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Child Resistant Packaging: FDA Finalizes Guidance on Labeling Statements

Posted 13 August 2019 | By Michael Mezher 

Child Resistant Packaging: FDA Finalizes Guidance on Labeling Statements

The US Food and Drug Administration (FDA) on Tuesday finalized guidance on child-resistant packaging (CRP) statements that should be included in the labeling of prescription and over-the-counter (OTC) drugs.
 
The seven-page final guidance comes two years after FDA released the draft version for comment. FDA says it considered the comments submitted to the public docket and has edited the guidance for clarity.
 
Under US Consumer Product Safety Commission (CPSC) regulations, certain consumer products, including many prescription and OTC drugs, are subject to special packaging standards. The products subject to special packaging standards are listed in 16 CFR 1700, though FDA notes that drugmakers may choose to use CRP even when it is not required, such as for bulk packages of prescription drugs distributed to pharmacies for repackaging.
 
Similarly, FDA says the guidance applies to all FDA-regulated drugs that bear CRP statements, “regardless of whether CRP is required.”
 
FDA also says that all drugs “should be stored safely out of reach and sight of children” to further reduce the risk of accidental exposure and points out that CRP “is not designed to completely eliminate the possibility of an accidental pediatric ingestion.”
 
“This guidance explains that to ensure that CRP statements on labeling are not false or misleading, such statements should only be used when the drug product packaging has been shown to comply with CPSC regulatory standards and test procedures for CRP,” FDA writes.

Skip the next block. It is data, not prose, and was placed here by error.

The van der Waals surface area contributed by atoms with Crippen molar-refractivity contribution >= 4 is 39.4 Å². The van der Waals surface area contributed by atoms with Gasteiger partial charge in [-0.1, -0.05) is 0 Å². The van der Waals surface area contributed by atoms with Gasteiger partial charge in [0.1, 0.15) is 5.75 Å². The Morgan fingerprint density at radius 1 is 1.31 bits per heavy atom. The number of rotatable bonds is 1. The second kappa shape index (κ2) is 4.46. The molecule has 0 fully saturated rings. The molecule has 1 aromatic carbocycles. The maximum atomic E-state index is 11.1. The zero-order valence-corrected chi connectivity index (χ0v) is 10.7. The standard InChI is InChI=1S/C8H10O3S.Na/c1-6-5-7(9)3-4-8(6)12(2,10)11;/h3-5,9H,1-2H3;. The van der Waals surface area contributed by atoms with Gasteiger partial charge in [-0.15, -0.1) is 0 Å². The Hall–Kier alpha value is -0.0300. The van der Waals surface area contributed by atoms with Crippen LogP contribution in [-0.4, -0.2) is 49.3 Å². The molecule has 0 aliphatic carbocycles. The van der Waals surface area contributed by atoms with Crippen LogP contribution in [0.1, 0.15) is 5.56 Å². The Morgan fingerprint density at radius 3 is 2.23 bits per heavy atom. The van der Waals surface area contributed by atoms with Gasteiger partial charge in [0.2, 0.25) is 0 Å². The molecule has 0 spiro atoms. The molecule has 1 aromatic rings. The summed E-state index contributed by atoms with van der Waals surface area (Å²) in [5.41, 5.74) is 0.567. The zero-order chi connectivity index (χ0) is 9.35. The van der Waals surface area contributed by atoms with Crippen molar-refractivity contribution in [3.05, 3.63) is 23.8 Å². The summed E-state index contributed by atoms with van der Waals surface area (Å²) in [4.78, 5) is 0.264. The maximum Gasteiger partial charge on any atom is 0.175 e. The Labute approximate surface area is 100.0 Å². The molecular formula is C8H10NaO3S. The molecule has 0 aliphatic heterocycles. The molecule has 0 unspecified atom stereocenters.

The guidance provides recommendations for the content and format of CRP statements in various sections of labeling as well as on the cartons and containers for prescription and nonprescription drugs.
 
The guidance also provides examples of the types of information that should be included in CRP statements, such as descriptions of how a drug is supplied, statements indicating that a drug comes in a child-resistant package and instructions for product storage.
 
Additionally, the guidance provides recommendations regarding the process for including CRP statements in the labeling for prescription and nonprescription drugs approved under an application.
 
FDA notes that while there is no defined process for verifying that CRP statements for OTC monograph products meet CPSC standards, firms “should retain the data demonstrating that the packaging meets applicable CPSC standards and follow the labeling recommendations in this guidance.”
 
FDA, Federal Register Notice

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